It’s warm, it’s September, and — yes — it is still technically summer.
With a late blast of warm weather in the Comox Valley, temperatures have been soaring over the area and the entire Island, even breaking a few records in its path.
“If you think it feels warm out there, yes, it is,” said Environment Canada Meteorologist Jim Steele, who noted while precipitation has been only 21 per cent of normal for July, August and half of September, temperatures for the three months have been above average.
At the Comox weather station Monday, the temperature soared to 24.4C at 5 p.m., beating the record of 23.9 set in 1974.
Tuesday was on track to beat a 60-year-old temperature, as Steele noted the high was a predicted 26.0, with the record of 24.4 set in 1952.
“To say it’s been a warm, dry summer, it certainly has been,” he said, who added the late summer heat is thanks to an area of high pressure that has settled over Vancouver Island.
“The high pressure is driving back any storms well to the north that we might typically see coming in,” he explained. “The daytime highs are well above normal for this time of year, but the daytime lows are about average because of the dry air, which holds less heat.”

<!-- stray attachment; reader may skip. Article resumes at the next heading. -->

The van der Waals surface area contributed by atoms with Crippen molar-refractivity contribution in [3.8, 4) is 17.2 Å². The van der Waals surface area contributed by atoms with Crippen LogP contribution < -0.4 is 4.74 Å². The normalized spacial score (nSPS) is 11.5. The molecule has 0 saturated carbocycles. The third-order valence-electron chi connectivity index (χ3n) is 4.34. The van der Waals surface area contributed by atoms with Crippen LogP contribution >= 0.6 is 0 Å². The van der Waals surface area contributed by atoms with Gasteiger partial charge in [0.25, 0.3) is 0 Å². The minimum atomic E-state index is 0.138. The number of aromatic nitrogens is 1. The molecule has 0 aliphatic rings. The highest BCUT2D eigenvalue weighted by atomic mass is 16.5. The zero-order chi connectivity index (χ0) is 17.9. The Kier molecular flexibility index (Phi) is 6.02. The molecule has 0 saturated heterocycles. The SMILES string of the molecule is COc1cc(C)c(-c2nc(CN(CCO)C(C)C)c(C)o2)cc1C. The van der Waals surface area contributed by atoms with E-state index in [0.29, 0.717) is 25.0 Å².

In terms of rainfall, Steele said for the past three months, the total amount is 23.8 millimetres, while the normal has been around 109.5 mm. Although he noted there are still another two weeks left to the month, there is no precipitation in sight.
The daytime high for Wednesday and Thursday is predicted at 26, and Steele said the weekend is looking a few degrees cooler with temperatures around 24, 23 and 25 respectively for Friday, Saturday and Sunday.
“The hot weather isn’t over yet,” added Steele.